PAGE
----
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Fortunately, there are several home remedies that can help with mild-to-moderate kidney pain that do not involve prescription medication or a doctor’s office visit. Some of these remedies include:

  • Drinking lots of water: Staying hydrated helps flush harmful toxins out of your system and can help reduce discomfort from kidney pain
  • Adding lemon juice to your water: Citrus fruit has antioxidants which can help to fight infections
  • Eating potassium-rich foods: Potassium helps flush excess fluids out of the body which in turn may reduce swelling
  • Applying heat: Heat packs soothe inflamed tissue and may have a numbing effect
  • Doing gentle stretching exercises: Low impact stretching exercises promote better circulation which encourages healing in afflicted areas
  • Taking an over the counter anti-inflammatory medication: Managing inflammation within the kidneys reduces discomfort from painful symptoms.

While these home remedies may provide some relief from mild-to-moderate cases of kidney pain, those who experience more severe or chronic episodes should seek medical attention as soon as possible to ensure proper diagnosis and treatment.

Prevention of Kidney Pain

Kidney pain can be a debilitating problem that should be avoided at all costs. Fortunately, there are ways to keep your kidneys healthy and stave off the pain associated with them. Taking steps such as staying hydrated, exercising regularly, and avoiding painkillers can all help to prevent recurring kidney pain.

Let’s take a closer look at how to maintain your kidney health and prevent pain:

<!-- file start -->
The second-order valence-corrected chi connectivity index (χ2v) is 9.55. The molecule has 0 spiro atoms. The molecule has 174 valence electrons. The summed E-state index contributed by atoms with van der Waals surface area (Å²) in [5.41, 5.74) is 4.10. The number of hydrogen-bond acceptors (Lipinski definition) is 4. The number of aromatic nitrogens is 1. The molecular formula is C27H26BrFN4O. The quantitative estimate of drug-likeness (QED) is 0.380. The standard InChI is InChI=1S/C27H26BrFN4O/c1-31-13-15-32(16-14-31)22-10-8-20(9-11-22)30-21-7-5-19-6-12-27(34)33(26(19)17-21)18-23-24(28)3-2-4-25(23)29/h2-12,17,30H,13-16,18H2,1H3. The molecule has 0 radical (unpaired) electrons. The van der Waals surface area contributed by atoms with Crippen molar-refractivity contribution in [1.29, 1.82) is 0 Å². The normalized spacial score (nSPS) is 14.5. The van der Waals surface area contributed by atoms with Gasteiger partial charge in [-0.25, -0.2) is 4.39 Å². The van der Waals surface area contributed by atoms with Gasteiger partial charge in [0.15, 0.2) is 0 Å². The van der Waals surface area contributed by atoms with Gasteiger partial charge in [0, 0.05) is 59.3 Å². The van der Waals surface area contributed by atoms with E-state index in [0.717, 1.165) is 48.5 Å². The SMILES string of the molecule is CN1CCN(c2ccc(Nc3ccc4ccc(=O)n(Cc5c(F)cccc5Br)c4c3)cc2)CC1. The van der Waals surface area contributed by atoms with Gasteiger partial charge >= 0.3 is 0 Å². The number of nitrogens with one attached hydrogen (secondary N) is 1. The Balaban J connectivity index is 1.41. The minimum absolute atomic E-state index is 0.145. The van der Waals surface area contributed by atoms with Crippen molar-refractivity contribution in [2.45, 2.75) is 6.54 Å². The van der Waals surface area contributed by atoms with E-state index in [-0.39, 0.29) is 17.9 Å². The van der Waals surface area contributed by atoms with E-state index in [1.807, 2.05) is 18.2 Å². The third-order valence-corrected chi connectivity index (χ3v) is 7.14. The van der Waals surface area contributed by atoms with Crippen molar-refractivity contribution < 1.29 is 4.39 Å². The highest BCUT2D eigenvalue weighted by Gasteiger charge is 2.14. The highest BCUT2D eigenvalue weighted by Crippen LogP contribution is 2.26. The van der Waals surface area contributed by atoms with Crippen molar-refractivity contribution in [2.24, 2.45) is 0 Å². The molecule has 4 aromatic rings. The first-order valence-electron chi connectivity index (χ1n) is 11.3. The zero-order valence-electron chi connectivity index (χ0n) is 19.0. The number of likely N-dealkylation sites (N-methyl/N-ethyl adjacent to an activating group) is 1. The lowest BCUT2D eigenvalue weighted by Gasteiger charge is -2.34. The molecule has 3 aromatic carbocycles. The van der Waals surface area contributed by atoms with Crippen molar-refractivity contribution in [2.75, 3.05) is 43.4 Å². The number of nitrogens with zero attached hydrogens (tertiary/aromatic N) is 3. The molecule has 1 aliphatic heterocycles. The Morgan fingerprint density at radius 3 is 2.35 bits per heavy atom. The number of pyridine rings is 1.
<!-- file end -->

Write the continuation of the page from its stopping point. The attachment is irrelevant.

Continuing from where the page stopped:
Drink plenty of fluids

It is essential to drink plenty of fluids in order to reduce kidney pain. Staying properly hydrated helps the kidneys process wastes more efficiently, which can in turn help reduce some of the tenderness or inflammation that are often associated with a kidney issue.

Adults should aim for between 8-10 glasses throughout the day; however, this may vary a bit depending on temperature, activity level, and underlying health issues. Lemonade, herbal teas, and non-caffeinated beverages are all good options when it comes to hydrating the body. It’s also important to remember that dietary sources such as fruits and vegetables can provide a significant portion of your daily water intake as well.

When it comes to reducing kidney pain specifically, fluids like cranberry juice have been shown to be useful in some cases; however, it’s important to remember that while there is evidence in support of this claim, individual results will vary significantly so it’s important to talk with a healthcare provider about potential treatments before beginning any kind of self-treatment plan.

Eat a healthy diet

Eating a healthy diet is key to preventing and reducing the symptoms of kidney pain. An unhealthy diet can cause your kidneys to become overworked, which can lead to kidney pain.

Eating a balanced diet of nutrient-rich foods, such as fresh fruits and vegetables, whole grains, low-fat dairy products, lean proteins and heart-healthy fats can help keep your kidneys functioning properly while also supplying them with the vitamins and minerals they need. To avoid increasing the workload of your kidneys, limit intake of processed foods high in sodium. Make sure you get adequate hydration by drinking plenty of water throughout the day as well to encourage healthy urine output.

Exercise regularly

Regular exercise is an important step to take when preventing kidney pain. Physical activities can reduce stress, which decreases the risk of worsening existing kidney-related problems as well as developing new ones. Exercise also helps to maintain a healthy weight, which minimizes the amount of strain placed on both your kidneys and back. In some cases, exercising the abdominal muscles can help relieve existing back pain caused by issues in the kidneys.

When it comes to exercise and prevention of kidney pain, experts recommend low-impact activities such as walking, biking, swimming and yoga. These forms of physical activity will not place too much strain on your kidneys or back, but still provide enough movement for your body to get its much-needed cardiovascular benefits.

Additionally, acupuncture and massage treatments have been found to temporarily relieve symptoms related to kidney pain in the lower back area.

By Reiki